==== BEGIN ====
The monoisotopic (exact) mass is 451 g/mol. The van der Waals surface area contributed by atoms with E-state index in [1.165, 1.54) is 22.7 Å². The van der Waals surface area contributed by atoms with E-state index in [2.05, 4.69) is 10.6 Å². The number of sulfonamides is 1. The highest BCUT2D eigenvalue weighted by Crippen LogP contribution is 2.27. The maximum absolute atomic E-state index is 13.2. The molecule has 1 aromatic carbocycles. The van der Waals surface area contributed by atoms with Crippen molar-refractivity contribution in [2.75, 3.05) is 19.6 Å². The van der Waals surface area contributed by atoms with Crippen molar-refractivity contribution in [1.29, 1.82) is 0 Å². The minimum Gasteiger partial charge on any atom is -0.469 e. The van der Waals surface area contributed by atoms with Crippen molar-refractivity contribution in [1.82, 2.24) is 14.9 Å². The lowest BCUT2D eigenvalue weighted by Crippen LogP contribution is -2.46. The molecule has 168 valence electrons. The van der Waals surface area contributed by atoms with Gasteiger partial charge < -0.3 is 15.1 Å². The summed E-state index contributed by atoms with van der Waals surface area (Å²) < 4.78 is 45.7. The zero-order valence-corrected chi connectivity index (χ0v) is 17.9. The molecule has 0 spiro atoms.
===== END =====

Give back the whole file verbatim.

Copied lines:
The monoisotopic (exact) mass is 451 g/mol. The van der Waals surface area contributed by atoms with E-state index in [1.165, 1.54) is 22.7 Å². The van der Waals surface area contributed by atoms with E-state index in [2.05, 4.69) is 10.6 Å². The number of sulfonamides is 1. The highest BCUT2D eigenvalue weighted by Crippen LogP contribution is 2.27. The maximum absolute atomic E-state index is 13.2. The molecule has 1 aromatic carbocycles. The van der Waals surface area contributed by atoms with Crippen molar-refractivity contribution in [2.75, 3.05) is 19.6 Å². The van der Waals surface area contributed by atoms with Crippen molar-refractivity contribution in [1.29, 1.82) is 0 Å². The minimum Gasteiger partial charge on any atom is -0.469 e. The van der Waals surface area contributed by atoms with Crippen molar-refractivity contribution in [1.82, 2.24) is 14.9 Å². The lowest BCUT2D eigenvalue weighted by Crippen LogP contribution is -2.46. The molecule has 168 valence electrons. The van der Waals surface area contributed by atoms with Gasteiger partial charge < -0.3 is 15.1 Å². The summed E-state index contributed by atoms with van der Waals surface area (Å²) < 4.78 is 45.7. The zero-order valence-corrected chi connectivity index (χ0v) is 17.9. The molecule has 0 spiro atoms.